For those interested in using GML, I have a starting framework (in my current project) that's flexible enough to handle most 2D game styles, and includes a Level Chunker approach for ProcGen level design.
Slightly disjointed attempt at making a flexible framework for many types of 2D games. Many of the asset objects already have coding for proper actions/reactions (bomb collect adds bomb ammo, bomb set subtracts one, creates explosion, objects react to explosion sprites), and it also contains (optional) code for a "level chunk randomizer," which can be coded with strings to set tile objects.
No music, SFX, or tilesets yet; and character controls and stuff like gravity/collision checks aren't implemented as of now. All assets are Creative Commons. Could use better "placeholder bushes/trees" as well.
Level Chunker management tutorial:
1. Create a grid of "LevelGenChunk" objects, surround where closeoffs are desired with "Blackout" objects. These will randomly transform into "BattleChunk," "NaviChunk," and "TrapChunk" objects.
2. These three objects will check neighboring chunks and provide a Perlin Noise-style answer (IE: their "image_index") that will cause them to link to one another, and close off any of the same type (or Blackouts). The idea here is to provide flux between different playstyles, in order to prevent monotony.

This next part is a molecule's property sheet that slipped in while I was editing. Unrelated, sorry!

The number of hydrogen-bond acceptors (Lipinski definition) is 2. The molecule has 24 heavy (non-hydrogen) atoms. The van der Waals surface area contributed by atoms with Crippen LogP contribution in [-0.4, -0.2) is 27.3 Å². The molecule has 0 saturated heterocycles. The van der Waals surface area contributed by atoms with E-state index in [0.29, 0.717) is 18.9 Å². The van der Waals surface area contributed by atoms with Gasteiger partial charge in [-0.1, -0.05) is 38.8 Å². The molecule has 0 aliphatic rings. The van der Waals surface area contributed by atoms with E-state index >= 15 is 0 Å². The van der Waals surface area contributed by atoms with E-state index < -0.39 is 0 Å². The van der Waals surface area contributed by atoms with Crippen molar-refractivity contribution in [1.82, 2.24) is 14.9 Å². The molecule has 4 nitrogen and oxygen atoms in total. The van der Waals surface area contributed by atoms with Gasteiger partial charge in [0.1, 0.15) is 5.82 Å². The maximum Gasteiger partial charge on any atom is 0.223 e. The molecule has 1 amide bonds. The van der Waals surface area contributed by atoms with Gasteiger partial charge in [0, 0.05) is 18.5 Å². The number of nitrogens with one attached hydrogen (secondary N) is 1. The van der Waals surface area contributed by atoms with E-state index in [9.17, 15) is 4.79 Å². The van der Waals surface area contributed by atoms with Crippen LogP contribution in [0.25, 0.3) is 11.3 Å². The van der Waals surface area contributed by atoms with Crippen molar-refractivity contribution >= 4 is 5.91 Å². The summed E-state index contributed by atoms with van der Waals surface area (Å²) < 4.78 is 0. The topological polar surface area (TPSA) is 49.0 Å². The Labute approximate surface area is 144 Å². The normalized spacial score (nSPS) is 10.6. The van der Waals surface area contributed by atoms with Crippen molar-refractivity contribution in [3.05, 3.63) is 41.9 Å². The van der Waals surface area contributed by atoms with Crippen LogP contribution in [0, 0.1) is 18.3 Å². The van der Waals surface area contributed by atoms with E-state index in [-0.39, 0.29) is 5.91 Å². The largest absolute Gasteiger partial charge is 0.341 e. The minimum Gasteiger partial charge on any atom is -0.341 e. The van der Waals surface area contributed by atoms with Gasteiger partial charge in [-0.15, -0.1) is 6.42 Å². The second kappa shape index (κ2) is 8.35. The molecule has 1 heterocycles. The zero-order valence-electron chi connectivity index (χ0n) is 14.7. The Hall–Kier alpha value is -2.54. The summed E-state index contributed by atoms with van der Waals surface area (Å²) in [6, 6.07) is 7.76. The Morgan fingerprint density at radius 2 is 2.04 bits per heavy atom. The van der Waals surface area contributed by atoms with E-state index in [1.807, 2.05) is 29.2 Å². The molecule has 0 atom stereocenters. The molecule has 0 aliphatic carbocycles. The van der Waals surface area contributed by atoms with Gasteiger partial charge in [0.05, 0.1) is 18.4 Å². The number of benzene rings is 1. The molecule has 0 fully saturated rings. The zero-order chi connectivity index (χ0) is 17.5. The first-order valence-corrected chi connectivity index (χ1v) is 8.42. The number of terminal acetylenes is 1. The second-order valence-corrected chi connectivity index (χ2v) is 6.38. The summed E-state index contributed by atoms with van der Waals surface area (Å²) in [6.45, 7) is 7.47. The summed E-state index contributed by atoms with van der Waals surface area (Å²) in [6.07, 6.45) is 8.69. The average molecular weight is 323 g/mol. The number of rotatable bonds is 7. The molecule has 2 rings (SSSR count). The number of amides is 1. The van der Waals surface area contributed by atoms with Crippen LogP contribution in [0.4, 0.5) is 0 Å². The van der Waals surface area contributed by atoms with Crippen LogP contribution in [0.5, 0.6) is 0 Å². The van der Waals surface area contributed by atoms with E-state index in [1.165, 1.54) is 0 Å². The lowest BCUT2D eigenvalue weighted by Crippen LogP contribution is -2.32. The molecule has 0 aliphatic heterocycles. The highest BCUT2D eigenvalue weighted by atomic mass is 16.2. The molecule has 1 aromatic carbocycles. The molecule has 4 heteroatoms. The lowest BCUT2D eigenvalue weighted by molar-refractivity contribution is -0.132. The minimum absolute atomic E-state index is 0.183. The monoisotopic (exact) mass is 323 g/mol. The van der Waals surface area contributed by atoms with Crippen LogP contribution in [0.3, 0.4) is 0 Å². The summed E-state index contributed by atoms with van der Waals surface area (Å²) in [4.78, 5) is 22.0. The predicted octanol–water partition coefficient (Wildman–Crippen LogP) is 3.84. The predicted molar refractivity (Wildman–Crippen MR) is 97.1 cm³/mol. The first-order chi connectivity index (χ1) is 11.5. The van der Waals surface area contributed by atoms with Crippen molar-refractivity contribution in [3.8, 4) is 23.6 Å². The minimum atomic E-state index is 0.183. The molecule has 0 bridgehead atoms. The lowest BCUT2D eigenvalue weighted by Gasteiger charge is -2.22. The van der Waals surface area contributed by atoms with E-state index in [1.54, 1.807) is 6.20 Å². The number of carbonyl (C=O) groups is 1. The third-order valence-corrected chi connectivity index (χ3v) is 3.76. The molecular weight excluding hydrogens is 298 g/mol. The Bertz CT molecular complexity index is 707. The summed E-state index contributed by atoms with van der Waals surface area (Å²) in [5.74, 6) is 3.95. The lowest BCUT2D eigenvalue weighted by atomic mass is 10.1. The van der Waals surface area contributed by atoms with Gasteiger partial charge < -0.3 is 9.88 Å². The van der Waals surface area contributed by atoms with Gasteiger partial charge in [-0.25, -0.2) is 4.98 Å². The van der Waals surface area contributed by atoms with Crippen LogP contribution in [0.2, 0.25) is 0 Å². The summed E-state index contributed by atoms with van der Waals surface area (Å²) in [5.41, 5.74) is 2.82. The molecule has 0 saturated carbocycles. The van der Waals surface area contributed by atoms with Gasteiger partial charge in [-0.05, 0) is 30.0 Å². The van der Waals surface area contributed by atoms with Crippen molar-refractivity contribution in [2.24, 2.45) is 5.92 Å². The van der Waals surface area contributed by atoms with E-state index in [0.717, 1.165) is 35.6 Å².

+1 blocks off the top.
+2 blocks off the left.
+4 blocks off the right.
+8 blocks off the bottom.
"15" totals make standalone rooms that we can bridge with created doorways, or warp pipes, that sort of thing.
3. Based on the image index, the objects then use ten "fillScreen#" commands, each one laying fifteen tiles across. The first 15 variables are "image_index" frames for the "oScriptTiles" object. There's easy-to-pick-up-on patterns in that. Then for the 16th variable, just list the object (oScriptTiles).
It makes a 15 x 10 grid of 48x48 tiles; and so long as openings between them are mutual, it's all green. Tiles include two-tall/wide angles and inner/outer curvatures as well.
4. Just use conditional "create_object" commands after that to fill the chunks with objects!